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RE: Vacuum tube rejuvination

Original poster: "Rich & DJ" <rdj@xxxxxxxxxxxx>

Brett , Scott.
You might want to think about a pressure box to run the tube in if you
are going to run it for 24 to 48 hours. I made mine out of plywood , no
RF shielding is needed. This let me run a boxer fan on the box and exit
at the base of the tube, keeping the seals cool. Big glass bottles like
mine run at 7.5V 21 amps, on CX tubes air flow is a must.

        Rich, in the middle of Missouri

-----Original Message-----
From: Tesla list [mailto:tesla@xxxxxxxxxx]
Sent: Monday, January 29, 2007 10:21 PM
To: tesla@xxxxxxxxxx
Subject: Vacuum tube rejuvination

Original poster: Brett Miller <brmtesla2@xxxxxxxxx>


Thank you for that excellent description of thorium
oxide depletion in tube filaments.  I will also read
the articles you have linked.  This is exactly what I
wanted to know.


--- Tesla list <tesla@xxxxxxxxxx> wrote:

 > Original poster: "huil888" <huil888@xxxxxxxxxxxx>
 > Brett-
 > In a vacuum-tube with a directly-heated
 > thoriated-tungsten filament,
 > the actual source of electrons is thorium oxide,
 > which is alloyed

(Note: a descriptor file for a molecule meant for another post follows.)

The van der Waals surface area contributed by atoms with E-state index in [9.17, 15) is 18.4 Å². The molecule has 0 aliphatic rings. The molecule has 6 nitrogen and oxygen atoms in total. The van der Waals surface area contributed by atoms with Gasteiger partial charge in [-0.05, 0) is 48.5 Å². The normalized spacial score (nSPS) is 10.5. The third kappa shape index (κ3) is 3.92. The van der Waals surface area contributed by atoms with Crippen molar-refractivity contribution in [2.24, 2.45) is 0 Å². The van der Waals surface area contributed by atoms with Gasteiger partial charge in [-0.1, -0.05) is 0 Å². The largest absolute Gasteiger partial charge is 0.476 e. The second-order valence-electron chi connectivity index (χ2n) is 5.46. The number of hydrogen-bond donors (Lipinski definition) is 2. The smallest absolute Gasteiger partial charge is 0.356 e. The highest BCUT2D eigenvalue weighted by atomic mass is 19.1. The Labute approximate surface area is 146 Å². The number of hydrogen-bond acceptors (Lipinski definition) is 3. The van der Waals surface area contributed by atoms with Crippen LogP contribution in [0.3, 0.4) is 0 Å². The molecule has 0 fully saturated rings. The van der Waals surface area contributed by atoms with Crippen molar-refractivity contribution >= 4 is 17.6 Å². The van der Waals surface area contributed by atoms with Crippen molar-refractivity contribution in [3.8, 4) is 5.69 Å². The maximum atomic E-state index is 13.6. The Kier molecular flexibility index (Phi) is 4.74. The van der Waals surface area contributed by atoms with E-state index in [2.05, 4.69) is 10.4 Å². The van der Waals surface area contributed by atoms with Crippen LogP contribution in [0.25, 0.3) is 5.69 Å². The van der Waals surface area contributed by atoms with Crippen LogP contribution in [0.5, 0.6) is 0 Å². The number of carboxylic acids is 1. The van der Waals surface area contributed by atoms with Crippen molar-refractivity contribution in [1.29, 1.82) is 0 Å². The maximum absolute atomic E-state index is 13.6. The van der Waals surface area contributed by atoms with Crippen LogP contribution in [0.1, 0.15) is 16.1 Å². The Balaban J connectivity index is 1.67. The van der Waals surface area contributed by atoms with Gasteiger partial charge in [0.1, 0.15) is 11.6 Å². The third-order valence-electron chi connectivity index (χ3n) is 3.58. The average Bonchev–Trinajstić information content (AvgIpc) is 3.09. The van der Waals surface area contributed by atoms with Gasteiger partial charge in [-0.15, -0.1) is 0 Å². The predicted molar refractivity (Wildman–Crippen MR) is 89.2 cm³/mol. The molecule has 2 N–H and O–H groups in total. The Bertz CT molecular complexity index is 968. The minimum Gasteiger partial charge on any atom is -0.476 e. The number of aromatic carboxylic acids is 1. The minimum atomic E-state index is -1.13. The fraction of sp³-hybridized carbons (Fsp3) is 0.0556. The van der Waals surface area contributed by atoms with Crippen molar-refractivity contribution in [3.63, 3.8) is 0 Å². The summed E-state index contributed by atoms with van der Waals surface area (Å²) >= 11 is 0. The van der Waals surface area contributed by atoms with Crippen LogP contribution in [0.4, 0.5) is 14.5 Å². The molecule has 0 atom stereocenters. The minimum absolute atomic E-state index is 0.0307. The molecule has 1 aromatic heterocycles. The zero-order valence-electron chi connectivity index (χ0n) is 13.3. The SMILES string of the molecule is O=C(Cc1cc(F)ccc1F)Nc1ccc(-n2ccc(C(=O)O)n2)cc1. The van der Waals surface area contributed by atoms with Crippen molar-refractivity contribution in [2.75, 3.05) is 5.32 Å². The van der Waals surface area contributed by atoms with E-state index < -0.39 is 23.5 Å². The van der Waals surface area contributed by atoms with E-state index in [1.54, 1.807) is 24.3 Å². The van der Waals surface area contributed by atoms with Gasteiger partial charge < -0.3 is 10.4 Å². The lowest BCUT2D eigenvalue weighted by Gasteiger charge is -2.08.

> with the tungsten filament. The thorium is brought
 > to the surface of
 > the filament during special processing when the tube
 > is built. As
 > this surface layer of thorium is slowly depleted
 > during tube
 > operation, electron emission gradually drops. Very
 > slight increases
 > in temperature greatly increase the rate of thorium
 > depletion, which
 > is why tube manufacturer's specify VERY close
 > control of filament
 > voltage (= filament temperature).
 > With a tube that is already showing reduced
 > emission, a way to
 > temporarily increase emission is to increase
 > filament temperature.
 > However, this will relatively quickly deplete the
 > remaining thorium.
 > Nevertheless, given the total run time of a typical
 > VTTC, this may
 > yield acceptable results.
 > There are a number of papers available on the web on
 > increasing the
 > filament emission of "tired" vacuum tubes, and also
 > guidelines on
 > first firing-up high power vacuum tubes that have
 > sat in storage for
 > many years. Search on "vacuum tube rejuvenation" or
 > similar topics. A
 > general recommendation seems to be to run the tube
 > for some period of
 > time with filament power applied, but with no B+
 > applied. 24-48 hours
 > of operation in this mode allegedly helps to de-gas
 > the tube, and
 > reduce the potential of internal arcing.
 > Here is an article describing the "rejuvenation" of
 > low-emission
 > tubes:
 > Here is a relatively recent paper describing
 > low-emission problems
 > with high power RF tubes used in the CERN nuclear
 > particle
 > accelerator, and how filament power monitoring and
 > control led to
 > greatly increased tube life.
 > Regards,
 > Scott Hanson

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